Based in London; Formerly of New York, Buenos Aires, Fife, and the Western Cape. Saoránach d'Éirinn.
A writer, blogger, historian, and web designer born in New York, educated in Argentina, Scotland, and South Africa, and now based in London. read more

Crossing the Thames as I walked home from the pub last night, I looked down the river and saw the sturdy dome of St Paul’s standing out, illuminated in the winter night.

As it happens, it was exactly seventy-seven years ago last night — on the 29th of December 1940 — that the iconic photograph often called ‘St Paul’s Survives’ (above) was captured.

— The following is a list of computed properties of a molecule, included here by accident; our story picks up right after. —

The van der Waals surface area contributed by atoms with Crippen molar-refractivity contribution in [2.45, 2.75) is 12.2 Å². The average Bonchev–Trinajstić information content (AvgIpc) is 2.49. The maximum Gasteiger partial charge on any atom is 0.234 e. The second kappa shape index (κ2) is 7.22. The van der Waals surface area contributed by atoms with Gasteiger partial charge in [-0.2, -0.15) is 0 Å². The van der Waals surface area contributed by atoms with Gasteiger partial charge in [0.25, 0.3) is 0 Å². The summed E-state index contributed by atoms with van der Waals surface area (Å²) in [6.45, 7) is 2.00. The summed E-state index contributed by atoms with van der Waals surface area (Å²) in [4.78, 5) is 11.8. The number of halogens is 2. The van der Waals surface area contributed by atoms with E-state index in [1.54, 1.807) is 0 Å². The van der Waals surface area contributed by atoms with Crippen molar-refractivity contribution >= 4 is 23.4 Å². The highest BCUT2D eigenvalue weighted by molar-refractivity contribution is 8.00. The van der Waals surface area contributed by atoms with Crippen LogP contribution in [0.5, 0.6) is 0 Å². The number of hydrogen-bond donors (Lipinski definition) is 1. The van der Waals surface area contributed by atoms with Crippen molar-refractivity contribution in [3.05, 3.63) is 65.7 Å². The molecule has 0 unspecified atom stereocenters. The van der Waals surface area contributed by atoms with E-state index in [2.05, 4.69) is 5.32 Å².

Hopeful as that sight must have been, it was a pretty grim time. But four and a half years later (below) the cathedral was illuminated not by the lights of enemy firebombs but by great searchlights forming a massive ‘V’ in the sky: it was 8 May 1945 — Victory in Europe.

Another year gone. We’ve survived.

This post was published on Saturday, December 30th, 2017 3:45 pm. It has been categorised under Great Britain History and been tagged under , , .
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